Each year, we build in opportunities for students to explore topics that go beyond our core curriculum.
This year, one avenue for this exploration is through mini-courses in Block 5. Students were offered a range of options, with student demand determining which of the options would run. Peruse the course descriptions below for a taste of the mini-courses that students are now taking!
Take a good look at this image. How many lines of code do you think it took to make? 2,000? 200? Would you believe... 20?
In this workshop, we'll use the Asymptote programming language to make everything from simple geometric diagrams to word art to fractals. Asymptote has three features that set it apart from other languages: built-in math support (including 3-D graphics), integration with LaTeX, and vector-based output that renders smoothly at any scale of magnification. If you've seen Dr. Shapiro's course handouts, then you've seen a little of what Asymptote can do. With Austin Shapiro.
Building a harmonograph
Build two dimensional drawing tools that explore oscillations, with variable frequencies. With Kaushik Basu.
Creating mathematical sculptures
We will learn how to build symmetrical objects or make puzzles using the machine tools in the lab, and explore what it means to blend origami, tapigami, woodworking, and other approaches to build something aesthetically pleasing and mathematically interesting at the same time. With Kaushik Basu.
Evolutionary models of cooperation
This is a programming project to model how cooperative behavior can emerge from natural selection, and how behavior shifts over many generations. With John DeIonno.
Independent project time
Propose an independent project!
After taking our Intermediate Python course here at Proof School, you will have learned almost all of the computer science theory that you need to ace the AP Computer Science test. However, the language used in the AP test is Java, not Python. The purpose of this mini-course is to teach you the basic syntax of Java (which is identical to the basic syntax of C++), and additionally, to familiarize you with some important features of Java that do not have direct equivalents in Python. At the end of the course, you will have added another weapon to your arsenal of programming languages, and you will have gained the knowledge that you need to take the AP Computer Science test in the future, should you choose to do so. With Steve Gregg.
Proof School museum
Visit local museums and then try your hand at museum design! This might involve, for example, curating a creative exhibit about Proof School (perhaps by imagining that we are aliens who just landed or archeologists from the future–something that gets us to look at the school with fresh eyes). With Eve Simister.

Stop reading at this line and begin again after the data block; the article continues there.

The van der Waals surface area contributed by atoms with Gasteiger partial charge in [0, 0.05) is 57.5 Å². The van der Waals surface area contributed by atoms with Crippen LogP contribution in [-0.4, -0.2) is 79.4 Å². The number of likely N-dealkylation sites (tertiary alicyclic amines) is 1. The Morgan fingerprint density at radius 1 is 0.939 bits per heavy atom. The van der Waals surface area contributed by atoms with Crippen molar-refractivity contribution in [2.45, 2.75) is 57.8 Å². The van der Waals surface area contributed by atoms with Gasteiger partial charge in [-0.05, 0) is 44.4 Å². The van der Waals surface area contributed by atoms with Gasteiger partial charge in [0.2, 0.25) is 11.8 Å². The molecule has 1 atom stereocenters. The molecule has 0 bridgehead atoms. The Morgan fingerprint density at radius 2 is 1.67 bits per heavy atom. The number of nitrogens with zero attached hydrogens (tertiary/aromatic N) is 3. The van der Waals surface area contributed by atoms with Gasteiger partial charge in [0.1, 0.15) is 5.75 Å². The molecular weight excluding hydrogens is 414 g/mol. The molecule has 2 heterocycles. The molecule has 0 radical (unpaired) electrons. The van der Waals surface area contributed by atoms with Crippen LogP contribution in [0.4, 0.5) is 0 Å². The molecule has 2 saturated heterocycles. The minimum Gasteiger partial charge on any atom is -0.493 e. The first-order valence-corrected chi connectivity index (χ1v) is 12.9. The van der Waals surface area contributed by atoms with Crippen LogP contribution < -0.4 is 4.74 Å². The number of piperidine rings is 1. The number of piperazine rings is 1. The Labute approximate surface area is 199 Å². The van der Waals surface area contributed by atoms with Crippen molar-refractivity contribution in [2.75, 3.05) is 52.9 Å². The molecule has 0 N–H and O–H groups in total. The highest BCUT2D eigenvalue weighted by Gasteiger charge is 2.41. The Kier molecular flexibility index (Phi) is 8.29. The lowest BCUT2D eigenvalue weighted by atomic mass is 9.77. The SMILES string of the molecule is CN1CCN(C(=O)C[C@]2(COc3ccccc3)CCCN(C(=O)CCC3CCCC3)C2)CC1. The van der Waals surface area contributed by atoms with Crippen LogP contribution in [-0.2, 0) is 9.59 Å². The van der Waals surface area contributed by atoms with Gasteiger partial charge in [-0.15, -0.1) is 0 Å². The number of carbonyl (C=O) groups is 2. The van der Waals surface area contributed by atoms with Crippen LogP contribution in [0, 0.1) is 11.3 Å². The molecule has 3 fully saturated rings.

In this mini-course you will get support for writing puzzles. The focus will be on word puzzles: in particular, we will look at cryptic crosswords, mini crosswords, and variations on those (such as rebuses and other ways to play with grids.) We will also look at word puzzles of other types including the more creative mystery hunt style puzzles which do not have any instructions. Students will be exposed to various types of puzzles, and get support in writing, testing, and editing their puzzles. Some experience solving word puzzles is useful, but you don't have to be an expert to participate. With Sachi Hashimoto.
Learn about a range of topics, from music to self-defense, in a series of workshops led by students. With Sydney Cochran.
Writing interactive fiction
Write a piece of interactive fiction (or a game, or non-fiction, etc) using Twine. Twine allows you to build an interactive story in a web browser without using programming, though you can use programming if you want to for more complex behavior. You could do something like a choose-your-own-adventure, mock-up an RPG-style computer game, write a piece of fiction or non-fiction to raise awareness about an issue or to teach something from a class, or anything else you can think of. With Emily Eames and Ilyse Gordis.
Students will conduct a study of the Zometool construction system, including zome ball symmetries, appearance of the golden ratio, constructible regular polygons and polyhedra, and types of tetrahedra. We will become familiar with the vZome environment and create virtual models of large zonohedra. Finally, students will design and build a physical model of their own devising, incorporating aesthetic, structural, and mathematical elements in their creation, which will be displayed at the end of year symposium. With Sam Vandervelde.